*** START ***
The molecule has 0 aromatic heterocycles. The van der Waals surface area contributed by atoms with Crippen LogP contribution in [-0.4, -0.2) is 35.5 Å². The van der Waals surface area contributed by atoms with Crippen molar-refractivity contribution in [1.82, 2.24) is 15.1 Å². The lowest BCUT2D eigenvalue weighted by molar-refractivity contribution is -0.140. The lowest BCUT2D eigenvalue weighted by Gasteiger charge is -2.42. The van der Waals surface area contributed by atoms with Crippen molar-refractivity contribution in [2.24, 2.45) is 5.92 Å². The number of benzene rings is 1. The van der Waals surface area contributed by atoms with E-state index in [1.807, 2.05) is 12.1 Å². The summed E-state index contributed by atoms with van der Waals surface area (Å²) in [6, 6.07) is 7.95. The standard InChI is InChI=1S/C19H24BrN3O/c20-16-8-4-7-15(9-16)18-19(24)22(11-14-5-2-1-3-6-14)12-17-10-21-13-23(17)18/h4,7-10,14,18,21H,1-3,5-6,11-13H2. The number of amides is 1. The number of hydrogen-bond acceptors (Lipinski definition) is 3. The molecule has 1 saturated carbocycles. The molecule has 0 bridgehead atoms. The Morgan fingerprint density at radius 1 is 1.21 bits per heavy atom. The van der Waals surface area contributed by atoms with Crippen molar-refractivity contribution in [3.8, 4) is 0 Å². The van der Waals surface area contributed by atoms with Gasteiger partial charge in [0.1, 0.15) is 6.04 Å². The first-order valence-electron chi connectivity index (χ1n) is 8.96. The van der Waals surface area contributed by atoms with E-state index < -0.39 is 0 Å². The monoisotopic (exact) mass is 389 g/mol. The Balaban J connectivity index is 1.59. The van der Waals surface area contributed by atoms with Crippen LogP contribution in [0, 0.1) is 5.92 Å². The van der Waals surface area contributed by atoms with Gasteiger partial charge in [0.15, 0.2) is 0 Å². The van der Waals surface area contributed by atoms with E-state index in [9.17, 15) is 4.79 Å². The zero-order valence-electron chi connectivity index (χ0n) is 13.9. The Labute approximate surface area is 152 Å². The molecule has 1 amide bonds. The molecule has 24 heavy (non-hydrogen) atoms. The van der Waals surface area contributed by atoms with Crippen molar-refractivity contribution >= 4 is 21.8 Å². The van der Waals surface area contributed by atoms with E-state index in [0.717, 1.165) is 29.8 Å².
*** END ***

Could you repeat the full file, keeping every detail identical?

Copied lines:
The molecule has 0 aromatic heterocycles. The van der Waals surface area contributed by atoms with Crippen LogP contribution in [-0.4, -0.2) is 35.5 Å². The van der Waals surface area contributed by atoms with Crippen molar-refractivity contribution in [1.82, 2.24) is 15.1 Å². The lowest BCUT2D eigenvalue weighted by molar-refractivity contribution is -0.140. The lowest BCUT2D eigenvalue weighted by Gasteiger charge is -2.42. The van der Waals surface area contributed by atoms with Crippen molar-refractivity contribution in [2.24, 2.45) is 5.92 Å². The number of benzene rings is 1. The van der Waals surface area contributed by atoms with E-state index in [1.807, 2.05) is 12.1 Å². The summed E-state index contributed by atoms with van der Waals surface area (Å²) in [6, 6.07) is 7.95. The standard InChI is InChI=1S/C19H24BrN3O/c20-16-8-4-7-15(9-16)18-19(24)22(11-14-5-2-1-3-6-14)12-17-10-21-13-23(17)18/h4,7-10,14,18,21H,1-3,5-6,11-13H2. The number of amides is 1. The number of hydrogen-bond acceptors (Lipinski definition) is 3. The molecule has 1 saturated carbocycles. The molecule has 0 bridgehead atoms. The Morgan fingerprint density at radius 1 is 1.21 bits per heavy atom. The van der Waals surface area contributed by atoms with Crippen molar-refractivity contribution in [3.8, 4) is 0 Å². The van der Waals surface area contributed by atoms with Gasteiger partial charge in [0.1, 0.15) is 6.04 Å². The first-order valence-electron chi connectivity index (χ1n) is 8.96. The van der Waals surface area contributed by atoms with E-state index < -0.39 is 0 Å². The monoisotopic (exact) mass is 389 g/mol. The Balaban J connectivity index is 1.59. The van der Waals surface area contributed by atoms with Crippen LogP contribution in [0, 0.1) is 5.92 Å². The van der Waals surface area contributed by atoms with Gasteiger partial charge in [0.15, 0.2) is 0 Å². The van der Waals surface area contributed by atoms with E-state index in [9.17, 15) is 4.79 Å². The zero-order valence-electron chi connectivity index (χ0n) is 13.9. The Labute approximate surface area is 152 Å². The molecule has 1 amide bonds. The molecule has 24 heavy (non-hydrogen) atoms. The van der Waals surface area contributed by atoms with Crippen molar-refractivity contribution >= 4 is 21.8 Å². The van der Waals surface area contributed by atoms with E-state index in [0.717, 1.165) is 29.8 Å².